Researchers have developed a method based on artificial intelligence (AI) for the histopathologic diagnosis and grading of prostate cancer. The study, published by Ström et al in The Lancet Oncology, showed that the AI system can be trained to detect and grade prostate cancer from needle biopsy samples at a ranking comparable to that of international experts in prostate cancer pathology.
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“Our results show that it is possible to train an AI system to detect and grade prostate cancer on the same level as leading experts,” said lead study author Martin Eklund, PhD, Associate Professor in the Department of Medical Epidemiology and Biostatistics at Karolinska Institutet. “This has the potential to significantly reduce the workload of uropathologists and allow them to focus on the most difficult cases.”
A problem in today’s prostate pathology is that there is a certain degree of subjectivity in the assessments of the biopsies. Different pathologists can reach different conclusions, even though they are studying the same samples. This leads to a clinical problem where treatments may be selected based on ambiguous information. In this context, the researchers see significant potential to use the AI technology to increase the reproducibility of the pathologic assessments.
Training the System
To train and test the AI system, the researchers digitized more than 8,000 biopsies taken from some 1,200 Swedish men aged 50 to 69 to high-resolution images using digital pathology scanners. About 6,600 of the samples were used to train the AI system to spot the difference between biopsies with or without cancer. The remaining samples, and additional sets of samples collected from other labs, were used to test the AI system. Its results were also compared against the assessments of 23 uropathologists.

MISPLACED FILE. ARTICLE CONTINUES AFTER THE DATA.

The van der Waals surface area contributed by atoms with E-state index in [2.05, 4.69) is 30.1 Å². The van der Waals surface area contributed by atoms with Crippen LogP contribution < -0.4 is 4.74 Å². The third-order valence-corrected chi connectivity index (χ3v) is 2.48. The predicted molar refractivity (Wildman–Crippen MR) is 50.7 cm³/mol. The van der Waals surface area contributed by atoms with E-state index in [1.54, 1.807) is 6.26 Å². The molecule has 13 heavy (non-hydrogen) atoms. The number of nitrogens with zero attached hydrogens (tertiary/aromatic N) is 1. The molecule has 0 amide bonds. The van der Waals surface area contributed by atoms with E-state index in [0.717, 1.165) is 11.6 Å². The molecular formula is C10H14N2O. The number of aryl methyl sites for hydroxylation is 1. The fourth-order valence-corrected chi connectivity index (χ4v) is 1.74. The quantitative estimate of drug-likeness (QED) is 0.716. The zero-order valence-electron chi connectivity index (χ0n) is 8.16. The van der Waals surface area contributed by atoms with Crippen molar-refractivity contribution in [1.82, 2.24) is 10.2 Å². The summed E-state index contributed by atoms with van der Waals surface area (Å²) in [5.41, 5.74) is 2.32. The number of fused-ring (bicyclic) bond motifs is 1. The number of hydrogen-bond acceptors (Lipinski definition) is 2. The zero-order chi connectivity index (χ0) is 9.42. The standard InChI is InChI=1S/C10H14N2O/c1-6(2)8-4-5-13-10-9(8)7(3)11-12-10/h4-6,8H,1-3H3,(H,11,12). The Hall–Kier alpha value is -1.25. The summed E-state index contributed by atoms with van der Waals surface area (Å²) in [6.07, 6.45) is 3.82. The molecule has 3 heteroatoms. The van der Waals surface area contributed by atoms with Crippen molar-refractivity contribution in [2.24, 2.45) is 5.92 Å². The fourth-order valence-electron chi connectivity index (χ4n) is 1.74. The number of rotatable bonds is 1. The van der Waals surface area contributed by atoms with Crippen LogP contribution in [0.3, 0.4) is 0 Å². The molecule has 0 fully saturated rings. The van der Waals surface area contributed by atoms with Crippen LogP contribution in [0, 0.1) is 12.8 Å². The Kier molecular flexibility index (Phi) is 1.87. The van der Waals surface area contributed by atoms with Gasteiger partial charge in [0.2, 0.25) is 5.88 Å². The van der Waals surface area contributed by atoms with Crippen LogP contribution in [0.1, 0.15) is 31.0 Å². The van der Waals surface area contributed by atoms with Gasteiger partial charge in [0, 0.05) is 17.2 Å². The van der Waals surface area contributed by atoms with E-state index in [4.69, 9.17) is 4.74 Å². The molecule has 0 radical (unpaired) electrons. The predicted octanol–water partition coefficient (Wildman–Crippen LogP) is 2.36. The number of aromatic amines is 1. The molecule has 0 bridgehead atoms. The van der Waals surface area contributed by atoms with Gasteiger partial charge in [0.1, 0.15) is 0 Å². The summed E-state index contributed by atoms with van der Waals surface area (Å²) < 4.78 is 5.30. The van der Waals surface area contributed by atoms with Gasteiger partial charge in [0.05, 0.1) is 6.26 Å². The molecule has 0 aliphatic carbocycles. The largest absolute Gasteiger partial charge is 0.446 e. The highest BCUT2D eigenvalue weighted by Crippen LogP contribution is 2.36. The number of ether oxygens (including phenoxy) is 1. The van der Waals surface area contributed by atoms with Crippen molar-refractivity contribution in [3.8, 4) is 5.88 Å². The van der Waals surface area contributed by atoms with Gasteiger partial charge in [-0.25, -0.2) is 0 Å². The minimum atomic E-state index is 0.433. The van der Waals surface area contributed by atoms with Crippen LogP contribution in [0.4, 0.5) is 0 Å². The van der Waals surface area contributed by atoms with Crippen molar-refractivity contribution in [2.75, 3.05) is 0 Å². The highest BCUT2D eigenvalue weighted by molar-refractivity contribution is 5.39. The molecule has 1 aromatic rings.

“The idea is not that AI should replace the human involvement, but rather act as a safety net to ensure that pathologists don’t miss some cancers, and assist in standardization of grading. It could also serve as an alternative in parts of the world where there is a complete lack of pathologic expertise today.”— Martin Eklund, PhD
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The findings showed that the AI system achieved an area under the receiver operating characteristics curve of 0.997 for distinguishing between benign and malignant samples on the independent test dataset, and 0.986 on the external validation dataset. When it comes to determining Gleason score, the AI system was on par with the international experts, with a mean pairwise kappa of 0.62, compared to the corresponding values for the expert pathologists (0.60–0.73).
Despite the initial findings, more validation is needed before the AI system may be rolled out broadly in clinical practice, according to the researchers. That is why a multicenter study spanning nine European countries is currently underway, with completion slated by the end of 2020. That study aims to train the AI system to recognize cancer in biopsies taken from different laboratories, with different types of digital scanners and with very rare growth patterns. In addition, a randomized study starting in 2020 will examine how the AI model may be implemented in Sweden’s health-care system.
“The idea is not that AI should replace the human involvement, but rather act as a safety net to ensure that pathologists don’t miss some cancers, and assist in standardization of grading,” explained Dr. Eklund. “It could also serve as an alternative in parts of the world where there is a complete lack of pathologic expertise today.”
Disclosure: For full disclosures of the study authors, visit thelancet.com.The content in this post has not been reviewed by the American Society of Clinical Oncology, Inc. (ASCO®) and does not necessarily reflect the ideas and opinions of ASCO®.